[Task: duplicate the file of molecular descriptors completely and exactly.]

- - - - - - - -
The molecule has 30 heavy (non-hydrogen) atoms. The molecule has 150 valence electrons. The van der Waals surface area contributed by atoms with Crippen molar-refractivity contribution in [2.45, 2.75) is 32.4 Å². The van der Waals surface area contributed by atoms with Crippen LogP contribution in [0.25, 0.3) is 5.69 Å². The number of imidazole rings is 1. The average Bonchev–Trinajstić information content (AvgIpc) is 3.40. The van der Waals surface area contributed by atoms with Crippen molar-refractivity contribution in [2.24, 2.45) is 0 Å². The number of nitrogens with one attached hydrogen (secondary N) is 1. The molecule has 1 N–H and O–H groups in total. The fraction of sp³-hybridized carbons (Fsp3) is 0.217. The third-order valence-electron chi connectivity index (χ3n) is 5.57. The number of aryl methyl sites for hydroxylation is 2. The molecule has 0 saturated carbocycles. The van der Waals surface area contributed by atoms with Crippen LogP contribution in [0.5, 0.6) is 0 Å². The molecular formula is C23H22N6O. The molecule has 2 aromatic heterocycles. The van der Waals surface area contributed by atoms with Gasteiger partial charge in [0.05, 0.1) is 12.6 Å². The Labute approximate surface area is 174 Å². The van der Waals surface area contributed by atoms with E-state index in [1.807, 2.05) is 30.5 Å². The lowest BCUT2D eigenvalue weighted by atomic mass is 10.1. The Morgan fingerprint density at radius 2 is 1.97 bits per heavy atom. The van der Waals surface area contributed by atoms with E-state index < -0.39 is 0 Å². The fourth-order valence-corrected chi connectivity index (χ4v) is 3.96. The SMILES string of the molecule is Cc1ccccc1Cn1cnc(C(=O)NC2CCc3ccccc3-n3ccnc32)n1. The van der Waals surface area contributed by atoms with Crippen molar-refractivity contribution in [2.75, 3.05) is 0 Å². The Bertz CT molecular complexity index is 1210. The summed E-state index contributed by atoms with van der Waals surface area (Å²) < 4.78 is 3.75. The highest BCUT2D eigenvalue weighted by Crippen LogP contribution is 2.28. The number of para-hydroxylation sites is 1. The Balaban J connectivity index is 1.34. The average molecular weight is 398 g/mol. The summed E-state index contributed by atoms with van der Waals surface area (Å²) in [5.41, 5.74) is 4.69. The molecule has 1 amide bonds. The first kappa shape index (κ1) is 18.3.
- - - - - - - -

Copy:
The molecule has 30 heavy (non-hydrogen) atoms. The molecule has 150 valence electrons. The van der Waals surface area contributed by atoms with Crippen molar-refractivity contribution in [2.45, 2.75) is 32.4 Å². The van der Waals surface area contributed by atoms with Crippen LogP contribution in [0.25, 0.3) is 5.69 Å². The number of imidazole rings is 1. The average Bonchev–Trinajstić information content (AvgIpc) is 3.40. The van der Waals surface area contributed by atoms with Crippen molar-refractivity contribution in [2.24, 2.45) is 0 Å². The number of nitrogens with one attached hydrogen (secondary N) is 1. The molecule has 1 N–H and O–H groups in total. The fraction of sp³-hybridized carbons (Fsp3) is 0.217. The third-order valence-electron chi connectivity index (χ3n) is 5.57. The number of aryl methyl sites for hydroxylation is 2. The molecule has 0 saturated carbocycles. The van der Waals surface area contributed by atoms with Crippen LogP contribution in [0.5, 0.6) is 0 Å². The molecular formula is C23H22N6O. The molecule has 2 aromatic heterocycles. The van der Waals surface area contributed by atoms with Gasteiger partial charge in [0.05, 0.1) is 12.6 Å². The Labute approximate surface area is 174 Å². The van der Waals surface area contributed by atoms with E-state index in [1.807, 2.05) is 30.5 Å². The lowest BCUT2D eigenvalue weighted by atomic mass is 10.1. The Morgan fingerprint density at radius 2 is 1.97 bits per heavy atom. The van der Waals surface area contributed by atoms with E-state index < -0.39 is 0 Å². The fourth-order valence-corrected chi connectivity index (χ4v) is 3.96. The SMILES string of the molecule is Cc1ccccc1Cn1cnc(C(=O)NC2CCc3ccccc3-n3ccnc32)n1. The van der Waals surface area contributed by atoms with Crippen molar-refractivity contribution in [2.75, 3.05) is 0 Å². The Bertz CT molecular complexity index is 1210. The summed E-state index contributed by atoms with van der Waals surface area (Å²) < 4.78 is 3.75. The highest BCUT2D eigenvalue weighted by Crippen LogP contribution is 2.28. The number of para-hydroxylation sites is 1. The Balaban J connectivity index is 1.34. The average molecular weight is 398 g/mol. The summed E-state index contributed by atoms with van der Waals surface area (Å²) in [5.41, 5.74) is 4.69. The molecule has 1 amide bonds. The first kappa shape index (κ1) is 18.3.